A new survey of the free and open-source software (FOSS) community conducted by the Linux Foundation suggests that contributors spend less than 3% of their time on security issues and have little desire to increase this.
A report based on the answers of nearly 1,200 FOSS contributors carried out by the Linux Foundation and Laboratory for Innovation Science at Harvard (LISH) highlighted a “clear need” for developers to dedicate more time to the security of FOSS projects as businesses and economies become increasingly reliant on open-source software.
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The survey, which included questions designed to help researchers understand how contributors allocated their time to FOSS, revealed that respondents spent an average of just 2.27% of their total contribution time responding to security issues.
Moreover, responses indicated that many respondents had little interest in increasing time and effort on security. One respondent commented that they “find the enterprise of security a soul-withering chore and a subject best left for the lawyers and process freaks,” while another said: “I find security an insufferably boring procedural hindrance.”
The researchers concluded that a new approach to the security and auditing of FOSS would be needed to improve security practices, while limiting the burden on contributors.
Some of the most requested tools from contributors were bug and security fixes, free security audits, and simplified ways to add security-related tools to their continuous integration (CI) pipelines.
“There is a clear need to dedicate more effort to the security of FOSS, but the burden should not fall solely on contributors,” read the report.
“Developers generally do not want to become security auditors; they want to receive the results of audits.”
Other proposed solutions by the researchers included encouraging organizations to redirect efforts into identifying and addressing security issues in projects themselves. Alternatively, developers “could rewrite portions or entire components of FOSS projects that are prone to vulnerabilities,” as opposed to trying to mend existing code.
The researchers continued: “One way to improve a rewrite’s security is to switch from memory-unsafe languages (such as C or C++) into memory-safe languages (such as nearly all other languages),” researchers said.
“This would eliminate entire classes of vulnerabilities such as buffer overflows and double-frees.”
Gender diversity – or rather, lack thereof – was another key finding of the report.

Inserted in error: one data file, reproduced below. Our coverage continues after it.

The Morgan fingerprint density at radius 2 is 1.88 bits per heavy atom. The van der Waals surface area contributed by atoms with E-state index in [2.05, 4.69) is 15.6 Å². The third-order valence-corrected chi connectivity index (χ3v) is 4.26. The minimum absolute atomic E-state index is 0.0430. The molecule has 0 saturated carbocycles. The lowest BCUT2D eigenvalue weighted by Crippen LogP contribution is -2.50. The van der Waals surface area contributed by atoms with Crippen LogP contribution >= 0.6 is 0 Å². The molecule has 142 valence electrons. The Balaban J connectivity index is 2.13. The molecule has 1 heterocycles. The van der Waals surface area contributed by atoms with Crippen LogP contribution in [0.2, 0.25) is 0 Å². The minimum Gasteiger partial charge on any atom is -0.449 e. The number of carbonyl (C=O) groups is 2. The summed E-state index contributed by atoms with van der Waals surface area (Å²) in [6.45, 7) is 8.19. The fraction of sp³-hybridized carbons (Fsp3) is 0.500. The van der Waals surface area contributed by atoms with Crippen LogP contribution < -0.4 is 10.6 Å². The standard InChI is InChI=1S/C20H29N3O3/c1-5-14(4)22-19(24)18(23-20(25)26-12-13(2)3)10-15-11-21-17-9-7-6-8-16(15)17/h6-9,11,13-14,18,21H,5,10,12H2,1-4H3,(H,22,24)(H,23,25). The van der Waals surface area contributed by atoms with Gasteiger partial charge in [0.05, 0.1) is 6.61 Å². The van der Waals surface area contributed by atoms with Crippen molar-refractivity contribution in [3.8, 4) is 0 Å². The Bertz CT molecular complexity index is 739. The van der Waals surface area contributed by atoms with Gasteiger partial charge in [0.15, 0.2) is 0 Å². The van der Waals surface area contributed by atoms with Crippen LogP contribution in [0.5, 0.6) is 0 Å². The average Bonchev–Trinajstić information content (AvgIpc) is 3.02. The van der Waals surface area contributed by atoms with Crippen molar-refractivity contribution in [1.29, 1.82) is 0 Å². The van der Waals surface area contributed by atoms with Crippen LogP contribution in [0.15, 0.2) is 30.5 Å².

Of the 1,196 survey respondents, 91% reported being male and between 25 and 44 years old. The researchers noted that the findings “emphasizes the continuing concerns about a lack of female representation in FOSS communities,” and pointed out that that the lack of female representation in the report suggested that the results were “biased towards male contributors’ FOSS activities and are not fully representative of female contributions to FOSS.”
Most of the respondents to the survey were from North America or Europe, with the majority in full-time employment. Nearly half (48.7%) said they were paid by their employer for time spent on open-source contributions, while 44.02% said they were not paid for any other reason.
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Interestingly, the results indicated that the COVID-19 pandemic had had little impact on contributors working status, with very few respondents reporting being out of the workforce. Again, the researchers noted that due to the lack of female representation in the survey, “these findings may not reflect the experiences of women who contribute to FOSS, particularly those impacted by increased family responsibilities during the pandemic.”
While the overwhelming majority of respondents (74.8%) were employed full-time and more than half (51.6%) were specifically paid to develop FOSS, money scored very low in developers’ motivations for contributing to open-source projects, as did a desire for recognition amongst peers.
Instead, developers said they were purely interested in finding features, fixes and solutions to the open-source projects they were working on. Other top motivations included were enjoyment and a desire to contribute back to the FOSS projects that they used.
“The modern economy – both digital and physical – is increasingly reliant on free and open-source software,” said Frank Nagle, assistant professor at Harvard Business School.
“Understanding FOSS contributor motivations and behavior is a key piece of ensuring the future security and sustainability of this critical infrastructure.”